Hand embroidery brings a personal touch to just about any project, whether you’re adding a quick quilt label or stitching your favorite quote to hang on the wall. Check out these easy stitches for perfect hand embroidered letters. One of the best ways to make a big impact: choosing a font for all your pretty letters. You can play around in a word document to check out different varieties; once you’ve found one you like, transfer it to your fabric and start playing with these four stitches (we used full six-strand embroidery floss) to find a style you totally love.
Pro Tip: Regardless of which stitch you choose, try to keep it short. Doing so lets you capture the curves of a letter without any straight bits poking out.
The standard backstitch makes for a nice outline in hand embroidery. It’s perfect for lettering (both in a single or double layer) or for outlining block lettering.
To start the backstitch, come up underneath the fabric and pull the needle and floss through. Make your first stitch, then bring the needle back up underneath the fabric a full stitch length, leaving a space between the needle and the previous stitch. (Lots of stitchers recommend using a length that’s about the same as a grain of rice.)
Bring the needle back and pass through at the end of the previous stitch to create a full line.Pull the needle through and move forward in the same way until you stitch the whole letter.
Stem Stitch Letters
Great for cursive fonts, the stem stitch adds a cool surface dimension that makes the letters look like twisted rope. (This stitch is also used to create flower stems, since it looks a bit like twisted vines.) Bonus: you can manipulate the previous stitch to give it more curvature as you move forward with your line of embroidery.
To start, bring the floss up though the fabric from the underside for one stitch.
Bring the needle back up just to the side of the stitch you just made.
Keep going in this same motion until you finish the letter.
Split Stitch Letters
Just like the stem stitch, the split stitch adds texture and dimension to letters by giving them the appearance of a plait or braid. The key: instead of coming up underneath the side of the stitch, the needle pushes through the center of the previous stitch, literally splitting the floss for an elegant design.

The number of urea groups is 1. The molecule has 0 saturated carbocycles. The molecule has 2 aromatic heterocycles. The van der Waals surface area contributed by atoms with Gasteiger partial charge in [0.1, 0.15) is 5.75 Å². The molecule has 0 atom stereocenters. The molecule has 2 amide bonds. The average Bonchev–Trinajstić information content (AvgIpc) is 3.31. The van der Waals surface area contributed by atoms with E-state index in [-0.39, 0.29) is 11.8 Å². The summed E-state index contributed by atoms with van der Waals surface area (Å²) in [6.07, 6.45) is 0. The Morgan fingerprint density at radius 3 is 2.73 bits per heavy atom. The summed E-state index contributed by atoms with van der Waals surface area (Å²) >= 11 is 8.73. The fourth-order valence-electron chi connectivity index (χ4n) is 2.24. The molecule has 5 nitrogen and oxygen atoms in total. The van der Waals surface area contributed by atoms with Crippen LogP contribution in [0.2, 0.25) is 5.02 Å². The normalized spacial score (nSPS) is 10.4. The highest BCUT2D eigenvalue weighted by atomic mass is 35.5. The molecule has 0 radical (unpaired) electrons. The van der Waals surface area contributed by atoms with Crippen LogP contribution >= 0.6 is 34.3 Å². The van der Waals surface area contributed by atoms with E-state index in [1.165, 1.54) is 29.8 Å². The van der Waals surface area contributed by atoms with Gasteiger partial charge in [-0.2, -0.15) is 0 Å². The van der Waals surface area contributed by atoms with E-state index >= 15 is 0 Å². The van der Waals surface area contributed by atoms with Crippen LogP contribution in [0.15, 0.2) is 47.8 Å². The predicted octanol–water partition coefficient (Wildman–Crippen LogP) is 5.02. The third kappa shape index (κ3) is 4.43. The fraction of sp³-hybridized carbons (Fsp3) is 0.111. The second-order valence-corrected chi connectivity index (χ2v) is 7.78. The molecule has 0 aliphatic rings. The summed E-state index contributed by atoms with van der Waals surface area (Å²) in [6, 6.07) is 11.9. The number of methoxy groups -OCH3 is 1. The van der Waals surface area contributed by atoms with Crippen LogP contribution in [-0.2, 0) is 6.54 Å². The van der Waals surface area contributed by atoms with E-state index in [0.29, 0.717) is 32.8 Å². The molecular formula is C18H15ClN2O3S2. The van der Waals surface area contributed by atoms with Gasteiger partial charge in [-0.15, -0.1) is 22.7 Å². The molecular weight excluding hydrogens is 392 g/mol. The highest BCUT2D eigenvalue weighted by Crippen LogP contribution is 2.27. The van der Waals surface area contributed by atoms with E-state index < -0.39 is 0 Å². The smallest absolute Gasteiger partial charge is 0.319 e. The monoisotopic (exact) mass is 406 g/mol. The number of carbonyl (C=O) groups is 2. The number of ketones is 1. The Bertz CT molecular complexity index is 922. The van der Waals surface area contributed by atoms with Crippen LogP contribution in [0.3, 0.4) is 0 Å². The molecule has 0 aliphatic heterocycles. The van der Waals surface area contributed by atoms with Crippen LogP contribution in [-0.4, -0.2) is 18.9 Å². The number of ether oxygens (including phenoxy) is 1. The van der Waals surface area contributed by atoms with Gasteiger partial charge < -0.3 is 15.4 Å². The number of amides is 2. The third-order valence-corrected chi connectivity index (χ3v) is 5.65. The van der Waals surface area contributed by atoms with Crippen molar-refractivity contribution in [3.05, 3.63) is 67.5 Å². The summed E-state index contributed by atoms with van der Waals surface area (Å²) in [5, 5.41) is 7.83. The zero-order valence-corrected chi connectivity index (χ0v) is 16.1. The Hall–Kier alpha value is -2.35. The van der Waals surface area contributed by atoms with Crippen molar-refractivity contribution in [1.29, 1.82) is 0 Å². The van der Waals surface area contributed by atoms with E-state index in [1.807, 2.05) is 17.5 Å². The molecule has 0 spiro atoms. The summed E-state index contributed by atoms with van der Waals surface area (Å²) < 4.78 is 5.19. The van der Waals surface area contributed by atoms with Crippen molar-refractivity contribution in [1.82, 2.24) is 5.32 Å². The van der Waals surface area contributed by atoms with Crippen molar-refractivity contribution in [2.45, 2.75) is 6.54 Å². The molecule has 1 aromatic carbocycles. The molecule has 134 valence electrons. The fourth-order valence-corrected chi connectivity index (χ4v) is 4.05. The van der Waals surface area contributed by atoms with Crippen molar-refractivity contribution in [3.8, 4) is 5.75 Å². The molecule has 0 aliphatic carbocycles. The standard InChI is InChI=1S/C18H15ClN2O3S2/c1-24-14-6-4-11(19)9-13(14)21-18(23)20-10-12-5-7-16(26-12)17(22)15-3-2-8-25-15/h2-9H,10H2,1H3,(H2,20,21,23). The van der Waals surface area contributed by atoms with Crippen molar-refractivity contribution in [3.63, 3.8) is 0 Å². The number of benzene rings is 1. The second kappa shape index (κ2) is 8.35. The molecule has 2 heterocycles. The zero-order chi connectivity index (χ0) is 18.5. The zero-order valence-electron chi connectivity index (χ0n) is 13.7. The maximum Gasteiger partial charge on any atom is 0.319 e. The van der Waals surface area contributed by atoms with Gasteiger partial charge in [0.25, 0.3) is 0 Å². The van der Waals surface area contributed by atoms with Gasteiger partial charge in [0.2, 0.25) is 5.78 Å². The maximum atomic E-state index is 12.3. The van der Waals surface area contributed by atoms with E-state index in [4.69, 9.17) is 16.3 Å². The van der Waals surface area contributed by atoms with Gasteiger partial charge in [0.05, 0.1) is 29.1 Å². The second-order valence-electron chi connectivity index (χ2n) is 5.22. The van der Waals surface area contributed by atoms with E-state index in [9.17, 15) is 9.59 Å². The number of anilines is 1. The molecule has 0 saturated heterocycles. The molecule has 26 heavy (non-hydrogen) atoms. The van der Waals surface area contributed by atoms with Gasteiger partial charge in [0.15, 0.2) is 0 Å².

To start, bring the needle and floss up through the underside of the fabric and back down to make one stitch.
Bring the needle up through the center of the previous stitch, splitting the floss.
Continue in the same way until you complete the letter.
Running Stitch Letters
The running stitch looks like a dashed line. It can be worked completely on the surface or one stitch at a time — totally up to you.
To start, bring the floss and needle up through the fabric. Bring the needle in and out, catching a bit of the fabric with each stitch.
Pull the needle through, and you’ll see your dashed line start to form.
Continue until you complete the design.
Hello, perfect hand embroidered letters!
Want to stitch Xmas stockings
Thank you for such an awesome explanation visually and verbally.
What type of fabric did you use for this?
Thanks for the illustrations. Couldn’t find lettering in my books so this was helpful to know what to use for a label on the center of a drysden plate tie quilt.
Isn’t the one done in a chain stitch?
Do you do videos? I would love to learn these stitches but I need extra help to see how you keep them going.
Love the tutorial on stitches, how do you learn threading painting; long and short stitch?? EX: how many strands; stitch length? Any instructions I have read do not discus any of these.
Thank you for showing these stitches. I especially enjoyed the split stitch which was new to me.
thanks for showing how to add beauty to a project!
How do you get your lettering so perfectly traces/written on your fabric?
You can print out your favourite font and using graphite paper trace the letters onto the fabric.
I am 74yrs old and thought I would try embroidery for the first time and your demos and explaination are wonderful.
Great demo. Thank you. What is the little thing that is holding your needle (strawberry). Does it have a magnet underneath?
Love to learn
It’s called a needle minder, and they usually have a magnet. This one look handmade; most are more like enamel pins. There are some really funny and snarky ones around!
It would be nice to add a short video showing each stitch.
I go on you tube for tutorial on about any stitch I need to learn. If I forget I go back on again. Cutesy crafts is great
I just go back to you tube if I forget the stitch
What is the wooden thing that taught/stretched the fabric Called
It is a hoop, also an be plastic.
That’s called a hoop.
Clearly expained with pictures, Well understood